At Van Clemens, what we’re trying to do is to get you discounted stocks. So, one way of looking at commissions is to think about if you’re buying an automobile, would you rather pay $60,000 for an automobile, no commission? Or would you rather buy an equally good car for $25,000 with a small commission, say $500. Which is the better net deal for the buyer? I think the $25,000 plus a small reasonable commission is a better net deal. At Van Clemens, we can get you involved in undervalued stocks that really get you a significant discount to give you the best opportunity to make money in the stock market. 

In conclusion, the beauty of price-to-earnings ratios is they’re an objective black and white way of determining whether you’re buying something that’s really undervalued. And the earnings portion of it forces you to be in companies that are at least profitable. And I think investing in unprofitable companies is a losing game, on balance. In later podcasts will talk about certain ways that maybe you can invest in unprofitable companies and still make money. But typically, the best way to lower your risk is to stick with profitable companies that are undervalued. And at Van Clemens, we know about many small companies trading at value prices. We also follow many larger companies that trade less than 10 times earnings and pay significant dividends, much higher than the bank. So, at Van Clemens, we’re bullish on our clients, and we’re bullish on value investing, and we’re bullish on low P/E stocks.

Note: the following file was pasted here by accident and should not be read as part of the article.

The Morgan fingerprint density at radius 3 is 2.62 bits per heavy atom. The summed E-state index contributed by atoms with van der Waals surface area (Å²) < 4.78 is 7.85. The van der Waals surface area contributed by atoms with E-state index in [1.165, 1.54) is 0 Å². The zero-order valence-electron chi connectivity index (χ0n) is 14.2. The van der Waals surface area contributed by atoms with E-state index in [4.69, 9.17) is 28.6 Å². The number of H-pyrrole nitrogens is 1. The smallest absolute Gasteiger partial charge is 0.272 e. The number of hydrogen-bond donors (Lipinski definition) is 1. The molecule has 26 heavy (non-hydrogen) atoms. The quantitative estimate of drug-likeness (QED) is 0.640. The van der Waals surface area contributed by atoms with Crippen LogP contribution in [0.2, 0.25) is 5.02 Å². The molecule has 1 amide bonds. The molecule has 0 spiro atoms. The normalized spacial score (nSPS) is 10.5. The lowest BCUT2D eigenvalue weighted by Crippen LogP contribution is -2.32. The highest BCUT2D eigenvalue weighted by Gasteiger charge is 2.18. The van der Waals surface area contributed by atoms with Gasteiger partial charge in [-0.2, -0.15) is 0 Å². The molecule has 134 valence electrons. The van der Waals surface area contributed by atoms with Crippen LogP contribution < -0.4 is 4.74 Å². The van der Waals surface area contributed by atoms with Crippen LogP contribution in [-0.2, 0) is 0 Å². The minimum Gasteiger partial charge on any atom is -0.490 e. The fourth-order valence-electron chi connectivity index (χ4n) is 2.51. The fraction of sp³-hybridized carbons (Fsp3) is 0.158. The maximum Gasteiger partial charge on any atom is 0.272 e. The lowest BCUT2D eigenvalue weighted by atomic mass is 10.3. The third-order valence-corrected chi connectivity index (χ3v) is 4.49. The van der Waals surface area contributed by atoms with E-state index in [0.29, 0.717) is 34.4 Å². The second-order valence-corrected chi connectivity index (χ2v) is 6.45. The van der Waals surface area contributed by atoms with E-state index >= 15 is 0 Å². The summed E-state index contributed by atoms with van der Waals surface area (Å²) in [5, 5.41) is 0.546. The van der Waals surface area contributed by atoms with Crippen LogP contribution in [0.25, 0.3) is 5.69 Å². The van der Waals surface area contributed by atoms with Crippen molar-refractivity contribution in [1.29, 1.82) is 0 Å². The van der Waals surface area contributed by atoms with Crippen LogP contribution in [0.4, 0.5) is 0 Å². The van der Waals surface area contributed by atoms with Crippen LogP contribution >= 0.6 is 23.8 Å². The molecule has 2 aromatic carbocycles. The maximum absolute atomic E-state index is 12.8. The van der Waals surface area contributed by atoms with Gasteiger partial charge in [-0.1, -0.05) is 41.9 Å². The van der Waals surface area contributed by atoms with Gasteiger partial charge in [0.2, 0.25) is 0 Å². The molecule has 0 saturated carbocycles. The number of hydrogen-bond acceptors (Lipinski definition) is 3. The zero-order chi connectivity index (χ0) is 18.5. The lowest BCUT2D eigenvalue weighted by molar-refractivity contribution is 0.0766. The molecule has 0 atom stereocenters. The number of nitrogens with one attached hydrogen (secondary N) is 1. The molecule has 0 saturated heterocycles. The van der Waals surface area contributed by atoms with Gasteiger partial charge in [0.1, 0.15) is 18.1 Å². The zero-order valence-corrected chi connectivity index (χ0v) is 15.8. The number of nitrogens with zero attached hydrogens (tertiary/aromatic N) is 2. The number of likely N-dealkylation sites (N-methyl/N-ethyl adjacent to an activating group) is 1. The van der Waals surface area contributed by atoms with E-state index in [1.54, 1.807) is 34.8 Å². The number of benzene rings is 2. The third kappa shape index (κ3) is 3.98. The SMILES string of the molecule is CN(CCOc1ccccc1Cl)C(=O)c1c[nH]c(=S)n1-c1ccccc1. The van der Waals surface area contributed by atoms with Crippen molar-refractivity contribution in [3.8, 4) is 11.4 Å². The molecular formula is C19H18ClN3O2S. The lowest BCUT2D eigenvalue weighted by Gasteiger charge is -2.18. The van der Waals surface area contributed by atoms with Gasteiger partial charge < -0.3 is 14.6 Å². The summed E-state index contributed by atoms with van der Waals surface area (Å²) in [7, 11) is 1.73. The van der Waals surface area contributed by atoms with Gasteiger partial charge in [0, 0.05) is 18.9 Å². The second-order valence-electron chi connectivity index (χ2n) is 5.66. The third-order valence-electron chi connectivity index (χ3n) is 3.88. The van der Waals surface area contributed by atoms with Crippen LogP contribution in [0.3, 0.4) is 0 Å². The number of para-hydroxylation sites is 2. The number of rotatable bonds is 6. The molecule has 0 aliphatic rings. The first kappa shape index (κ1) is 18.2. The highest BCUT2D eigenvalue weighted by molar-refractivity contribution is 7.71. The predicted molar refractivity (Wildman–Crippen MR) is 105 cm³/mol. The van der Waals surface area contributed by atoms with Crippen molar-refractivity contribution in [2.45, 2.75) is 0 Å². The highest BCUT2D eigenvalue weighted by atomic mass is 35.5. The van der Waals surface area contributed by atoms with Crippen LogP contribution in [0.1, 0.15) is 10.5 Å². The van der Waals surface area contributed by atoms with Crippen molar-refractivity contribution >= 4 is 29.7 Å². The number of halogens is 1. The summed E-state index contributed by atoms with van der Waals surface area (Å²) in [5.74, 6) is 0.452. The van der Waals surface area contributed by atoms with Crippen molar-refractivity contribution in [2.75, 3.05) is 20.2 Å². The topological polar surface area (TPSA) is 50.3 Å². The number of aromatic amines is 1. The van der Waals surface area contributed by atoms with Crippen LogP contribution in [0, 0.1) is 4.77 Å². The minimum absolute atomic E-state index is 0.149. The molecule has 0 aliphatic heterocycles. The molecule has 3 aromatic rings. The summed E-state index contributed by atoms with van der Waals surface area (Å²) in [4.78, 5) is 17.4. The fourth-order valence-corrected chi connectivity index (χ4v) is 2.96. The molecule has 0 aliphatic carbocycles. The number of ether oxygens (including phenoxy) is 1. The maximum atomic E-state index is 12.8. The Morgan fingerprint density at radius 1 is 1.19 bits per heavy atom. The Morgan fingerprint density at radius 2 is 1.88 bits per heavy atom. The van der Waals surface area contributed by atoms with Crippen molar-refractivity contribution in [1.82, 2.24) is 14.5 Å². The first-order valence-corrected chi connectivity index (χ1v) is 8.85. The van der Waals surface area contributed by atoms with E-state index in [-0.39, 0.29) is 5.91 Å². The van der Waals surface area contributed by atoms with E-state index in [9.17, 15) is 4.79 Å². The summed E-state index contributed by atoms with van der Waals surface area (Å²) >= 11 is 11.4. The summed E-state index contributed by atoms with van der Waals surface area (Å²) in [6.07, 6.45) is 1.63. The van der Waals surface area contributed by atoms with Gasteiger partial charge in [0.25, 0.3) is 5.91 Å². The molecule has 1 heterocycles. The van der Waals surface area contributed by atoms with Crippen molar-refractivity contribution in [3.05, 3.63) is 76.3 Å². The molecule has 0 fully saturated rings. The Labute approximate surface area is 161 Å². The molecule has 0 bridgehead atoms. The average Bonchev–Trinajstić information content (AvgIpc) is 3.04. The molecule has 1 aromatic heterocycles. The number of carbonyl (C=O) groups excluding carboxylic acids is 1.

Disclaimer

The discussions contained in and referred to in this podcast are provided for educational, information, and entertainment purposes only. The information, statements comments, views, and opinions expressed are provided are not necessarily those of Van Clemens and may not be current. Van Clemens does not make any representation or warranty as to the accuracy or completeness of any of the information, statements, comments, views, or opinions contained in this podcast. Any liability, therefore, is expressly disclaimed. Van Clemens does not undertake any obligation whatever to provide any form of update, amendment change, or correction to any of the information statements, comments, views, or opinions set forth in this podcast. You should not make any decision, financial investment, trading, or otherwise, based on any of the information presented in this podcast without undertaking independent due diligence and consultation with a professional broker or financial advisory. You understand that you are using any and all information available on or through this podcast at your own risk.